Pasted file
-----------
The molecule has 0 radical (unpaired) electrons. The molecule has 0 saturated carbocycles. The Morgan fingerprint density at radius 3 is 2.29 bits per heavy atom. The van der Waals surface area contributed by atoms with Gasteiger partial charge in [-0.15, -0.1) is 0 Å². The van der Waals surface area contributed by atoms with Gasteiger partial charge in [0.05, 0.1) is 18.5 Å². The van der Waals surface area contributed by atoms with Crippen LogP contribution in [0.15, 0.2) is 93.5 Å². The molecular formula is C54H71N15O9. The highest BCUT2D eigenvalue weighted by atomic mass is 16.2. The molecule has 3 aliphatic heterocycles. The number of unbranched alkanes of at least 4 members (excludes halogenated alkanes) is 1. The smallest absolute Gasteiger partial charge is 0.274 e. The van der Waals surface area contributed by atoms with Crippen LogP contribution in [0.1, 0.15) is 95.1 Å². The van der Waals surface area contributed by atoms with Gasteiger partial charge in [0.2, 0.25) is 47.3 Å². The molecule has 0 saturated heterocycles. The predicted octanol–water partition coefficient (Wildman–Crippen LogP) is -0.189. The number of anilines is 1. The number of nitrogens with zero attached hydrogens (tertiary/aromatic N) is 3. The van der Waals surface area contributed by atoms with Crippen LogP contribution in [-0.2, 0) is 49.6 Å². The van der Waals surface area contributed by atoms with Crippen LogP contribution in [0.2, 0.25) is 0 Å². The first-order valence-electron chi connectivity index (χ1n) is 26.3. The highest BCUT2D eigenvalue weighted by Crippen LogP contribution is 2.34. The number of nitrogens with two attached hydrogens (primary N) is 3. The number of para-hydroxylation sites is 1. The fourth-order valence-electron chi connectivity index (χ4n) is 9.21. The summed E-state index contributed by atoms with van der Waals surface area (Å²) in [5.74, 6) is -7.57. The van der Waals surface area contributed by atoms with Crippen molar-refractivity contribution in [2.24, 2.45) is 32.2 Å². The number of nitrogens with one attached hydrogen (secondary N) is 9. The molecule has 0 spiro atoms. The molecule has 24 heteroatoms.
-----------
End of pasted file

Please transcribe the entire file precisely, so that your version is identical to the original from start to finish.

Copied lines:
The molecule has 0 radical (unpaired) electrons. The molecule has 0 saturated carbocycles. The Morgan fingerprint density at radius 3 is 2.29 bits per heavy atom. The van der Waals surface area contributed by atoms with Gasteiger partial charge in [-0.15, -0.1) is 0 Å². The van der Waals surface area contributed by atoms with Gasteiger partial charge in [0.05, 0.1) is 18.5 Å². The van der Waals surface area contributed by atoms with Crippen LogP contribution in [0.15, 0.2) is 93.5 Å². The molecular formula is C54H71N15O9. The highest BCUT2D eigenvalue weighted by atomic mass is 16.2. The molecule has 3 aliphatic heterocycles. The number of unbranched alkanes of at least 4 members (excludes halogenated alkanes) is 1. The smallest absolute Gasteiger partial charge is 0.274 e. The van der Waals surface area contributed by atoms with Crippen LogP contribution in [0.1, 0.15) is 95.1 Å². The van der Waals surface area contributed by atoms with Gasteiger partial charge in [0.2, 0.25) is 47.3 Å². The molecule has 0 saturated heterocycles. The predicted octanol–water partition coefficient (Wildman–Crippen LogP) is -0.189. The number of anilines is 1. The number of nitrogens with zero attached hydrogens (tertiary/aromatic N) is 3. The van der Waals surface area contributed by atoms with Crippen LogP contribution in [-0.2, 0) is 49.6 Å². The van der Waals surface area contributed by atoms with Crippen LogP contribution in [0.2, 0.25) is 0 Å². The first-order valence-electron chi connectivity index (χ1n) is 26.3. The highest BCUT2D eigenvalue weighted by Crippen LogP contribution is 2.34. The number of nitrogens with two attached hydrogens (primary N) is 3. The number of para-hydroxylation sites is 1. The fourth-order valence-electron chi connectivity index (χ4n) is 9.21. The summed E-state index contributed by atoms with van der Waals surface area (Å²) in [5.74, 6) is -7.57. The van der Waals surface area contributed by atoms with Crippen molar-refractivity contribution in [2.24, 2.45) is 32.2 Å². The number of nitrogens with one attached hydrogen (secondary N) is 9. The molecule has 0 spiro atoms. The molecule has 24 heteroatoms.